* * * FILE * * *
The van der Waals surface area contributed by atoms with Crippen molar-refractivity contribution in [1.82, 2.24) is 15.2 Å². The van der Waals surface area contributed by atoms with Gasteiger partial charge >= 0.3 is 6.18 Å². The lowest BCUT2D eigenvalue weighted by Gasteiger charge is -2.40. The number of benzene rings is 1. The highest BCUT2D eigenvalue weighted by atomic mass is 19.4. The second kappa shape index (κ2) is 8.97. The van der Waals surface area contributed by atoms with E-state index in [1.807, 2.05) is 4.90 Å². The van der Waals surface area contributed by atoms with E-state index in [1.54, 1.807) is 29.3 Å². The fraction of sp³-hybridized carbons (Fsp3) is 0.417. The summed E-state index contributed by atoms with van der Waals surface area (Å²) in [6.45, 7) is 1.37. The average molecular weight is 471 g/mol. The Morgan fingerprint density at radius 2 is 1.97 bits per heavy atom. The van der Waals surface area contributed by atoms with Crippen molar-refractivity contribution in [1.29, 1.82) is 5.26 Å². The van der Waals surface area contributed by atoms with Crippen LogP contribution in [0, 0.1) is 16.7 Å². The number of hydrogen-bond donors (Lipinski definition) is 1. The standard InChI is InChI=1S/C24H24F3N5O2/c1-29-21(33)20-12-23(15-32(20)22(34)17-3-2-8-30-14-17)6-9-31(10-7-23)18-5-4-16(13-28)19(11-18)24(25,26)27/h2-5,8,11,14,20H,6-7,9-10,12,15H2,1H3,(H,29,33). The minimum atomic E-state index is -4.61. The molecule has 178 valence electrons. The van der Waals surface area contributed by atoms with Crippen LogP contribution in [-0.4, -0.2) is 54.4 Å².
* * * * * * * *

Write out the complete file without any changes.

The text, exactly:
The van der Waals surface area contributed by atoms with Crippen molar-refractivity contribution in [1.82, 2.24) is 15.2 Å². The van der Waals surface area contributed by atoms with Gasteiger partial charge >= 0.3 is 6.18 Å². The lowest BCUT2D eigenvalue weighted by Gasteiger charge is -2.40. The number of benzene rings is 1. The highest BCUT2D eigenvalue weighted by atomic mass is 19.4. The second kappa shape index (κ2) is 8.97. The van der Waals surface area contributed by atoms with E-state index in [1.807, 2.05) is 4.90 Å². The van der Waals surface area contributed by atoms with E-state index in [1.54, 1.807) is 29.3 Å². The fraction of sp³-hybridized carbons (Fsp3) is 0.417. The summed E-state index contributed by atoms with van der Waals surface area (Å²) in [6.45, 7) is 1.37. The average molecular weight is 471 g/mol. The Morgan fingerprint density at radius 2 is 1.97 bits per heavy atom. The van der Waals surface area contributed by atoms with Crippen molar-refractivity contribution in [1.29, 1.82) is 5.26 Å². The van der Waals surface area contributed by atoms with Crippen LogP contribution in [0, 0.1) is 16.7 Å². The number of hydrogen-bond donors (Lipinski definition) is 1. The standard InChI is InChI=1S/C24H24F3N5O2/c1-29-21(33)20-12-23(15-32(20)22(34)17-3-2-8-30-14-17)6-9-31(10-7-23)18-5-4-16(13-28)19(11-18)24(25,26)27/h2-5,8,11,14,20H,6-7,9-10,12,15H2,1H3,(H,29,33). The minimum atomic E-state index is -4.61. The molecule has 178 valence electrons. The van der Waals surface area contributed by atoms with Crippen LogP contribution in [-0.4, -0.2) is 54.4 Å².